May 15, 2013



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    How to Manage Back Pain: Self-Care, Prevention, and Treatment Options

    Four out of every five adults will experience back or neck pain at some point in their lives, and many will contend with repeated episodes of debilitating lower back pain on and off - sometimes for years.

    If you're reading this letter, it's likely that you or a loved one is suffering from back pain - and probably not for the first time.

    Knowing that you've got plenty of company probably doesn't make you feel any better. But knowing the most current insights on back pain - its causes and how to treat it - will.

    That's why we asked Drs. Swartzberg and Pereira to share their expertise in a new Special Report, How to Manage Back Pain: Self-Care, Prevention, and Treatment Options. Dr. Swartzberg, the Chair of the UC Berkeley Wellness Letter, has had hands-on experience with patients just like you during his many years as a primary care physician. Dr. Pereira, Associate Chair of the Wellness Letter, is a board certified specialist in occupational medicine, with over 30 years of clinical experience.

    In How to Manage Back Pain, they take a close look at back and neck pain... examine many of the prevailing misconceptions about it... and focus on evidence-based strategies for finding the right diagnosis and treatment to bring relief to your specific, individual problem. They help you look at all your choices with mainstream medicine, alternative therapies and preventive strategies. And when surgery is appropriate, they discuss your options.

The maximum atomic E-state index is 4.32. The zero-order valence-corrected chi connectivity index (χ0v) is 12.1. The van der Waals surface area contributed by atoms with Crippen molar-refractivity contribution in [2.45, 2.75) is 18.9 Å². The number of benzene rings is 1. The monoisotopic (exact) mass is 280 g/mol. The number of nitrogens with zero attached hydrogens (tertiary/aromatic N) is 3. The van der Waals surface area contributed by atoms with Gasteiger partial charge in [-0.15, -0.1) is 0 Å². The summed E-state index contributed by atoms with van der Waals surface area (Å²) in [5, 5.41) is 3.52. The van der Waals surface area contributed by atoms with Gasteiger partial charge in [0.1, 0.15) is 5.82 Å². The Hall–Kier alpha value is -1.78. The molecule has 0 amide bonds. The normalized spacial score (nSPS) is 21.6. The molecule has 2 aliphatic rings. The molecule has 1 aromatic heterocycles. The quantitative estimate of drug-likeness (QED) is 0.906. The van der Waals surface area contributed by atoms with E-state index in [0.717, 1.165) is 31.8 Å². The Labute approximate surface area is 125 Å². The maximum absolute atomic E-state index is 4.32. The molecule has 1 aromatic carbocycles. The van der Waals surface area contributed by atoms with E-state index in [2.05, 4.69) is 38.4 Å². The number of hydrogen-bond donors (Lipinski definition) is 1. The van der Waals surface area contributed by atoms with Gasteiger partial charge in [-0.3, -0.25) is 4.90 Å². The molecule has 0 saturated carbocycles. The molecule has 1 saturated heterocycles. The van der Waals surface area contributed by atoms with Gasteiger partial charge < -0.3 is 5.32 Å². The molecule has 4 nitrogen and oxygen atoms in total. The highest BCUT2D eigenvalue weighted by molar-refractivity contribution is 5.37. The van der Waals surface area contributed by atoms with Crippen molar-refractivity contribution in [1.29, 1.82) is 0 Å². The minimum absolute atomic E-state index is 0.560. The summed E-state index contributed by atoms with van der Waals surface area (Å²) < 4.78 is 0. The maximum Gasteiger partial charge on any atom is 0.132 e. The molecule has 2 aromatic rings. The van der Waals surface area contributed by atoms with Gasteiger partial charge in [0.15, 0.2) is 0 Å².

Back pain is not in itself a diagnosis:
    It's a symptom of an underlying problem.

    How to Manage Back Pain is much more than a basic primer. We get to the heart of your concerns about living with chronic pain and provide the latest findings from the world of research -- many are quite surprising.

    For example, did you know?

    • Experts now agree that MRI scans are unnecessary for most people with low back pain and may in fact lead to more harm than good... See page 11
    • Weekly massages give more effective short-term relief to chronic back pain sufferers than standard medical therapies alone... See page 22
    • Spinal manipulation - which involves methodical repositioning of the head, shoulders, neck and back -- can provide relief from back pain for some people, but you should observe these seven precautions... See page 29
    • Obtaining a precise diagnosis is difficult because doctors don't understand the reasons for back pain in most people -- hence the diagnosis of "nonspecific" low back pain... See page 10
    • Fewer than half of all people who undergo back surgery report "excellent" or even "good" results in terms of pain relief. What two key questions should you ask before considering surgery?... See page 47